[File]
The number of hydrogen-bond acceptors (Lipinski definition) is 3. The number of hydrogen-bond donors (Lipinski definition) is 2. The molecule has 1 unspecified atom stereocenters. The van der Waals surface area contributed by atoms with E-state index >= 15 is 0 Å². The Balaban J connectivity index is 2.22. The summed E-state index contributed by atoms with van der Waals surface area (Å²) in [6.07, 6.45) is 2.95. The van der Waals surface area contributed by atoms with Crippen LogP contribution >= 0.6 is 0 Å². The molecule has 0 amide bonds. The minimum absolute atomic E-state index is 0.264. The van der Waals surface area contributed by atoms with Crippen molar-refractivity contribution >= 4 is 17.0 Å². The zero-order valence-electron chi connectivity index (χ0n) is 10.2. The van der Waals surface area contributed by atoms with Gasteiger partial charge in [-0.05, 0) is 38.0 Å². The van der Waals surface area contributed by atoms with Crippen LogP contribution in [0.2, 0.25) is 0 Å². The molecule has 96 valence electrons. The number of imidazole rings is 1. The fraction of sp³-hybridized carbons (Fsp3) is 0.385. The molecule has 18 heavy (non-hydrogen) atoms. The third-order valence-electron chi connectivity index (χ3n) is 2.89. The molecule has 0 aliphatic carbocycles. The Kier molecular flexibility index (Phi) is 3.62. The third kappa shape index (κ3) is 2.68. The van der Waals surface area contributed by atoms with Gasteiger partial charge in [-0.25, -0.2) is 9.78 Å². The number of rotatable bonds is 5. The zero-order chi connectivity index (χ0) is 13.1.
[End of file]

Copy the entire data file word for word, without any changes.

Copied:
The number of hydrogen-bond acceptors (Lipinski definition) is 3. The number of hydrogen-bond donors (Lipinski definition) is 2. The molecule has 1 unspecified atom stereocenters. The van der Waals surface area contributed by atoms with E-state index >= 15 is 0 Å². The Balaban J connectivity index is 2.22. The summed E-state index contributed by atoms with van der Waals surface area (Å²) in [6.07, 6.45) is 2.95. The van der Waals surface area contributed by atoms with Crippen LogP contribution >= 0.6 is 0 Å². The molecule has 0 amide bonds. The minimum absolute atomic E-state index is 0.264. The van der Waals surface area contributed by atoms with Crippen molar-refractivity contribution >= 4 is 17.0 Å². The zero-order valence-electron chi connectivity index (χ0n) is 10.2. The van der Waals surface area contributed by atoms with Gasteiger partial charge in [-0.05, 0) is 38.0 Å². The van der Waals surface area contributed by atoms with Crippen LogP contribution in [0.2, 0.25) is 0 Å². The molecule has 96 valence electrons. The number of imidazole rings is 1. The fraction of sp³-hybridized carbons (Fsp3) is 0.385. The molecule has 18 heavy (non-hydrogen) atoms. The third-order valence-electron chi connectivity index (χ3n) is 2.89. The molecule has 0 aliphatic carbocycles. The Kier molecular flexibility index (Phi) is 3.62. The third kappa shape index (κ3) is 2.68. The van der Waals surface area contributed by atoms with Gasteiger partial charge in [-0.25, -0.2) is 9.78 Å². The number of rotatable bonds is 5. The zero-order chi connectivity index (χ0) is 13.1.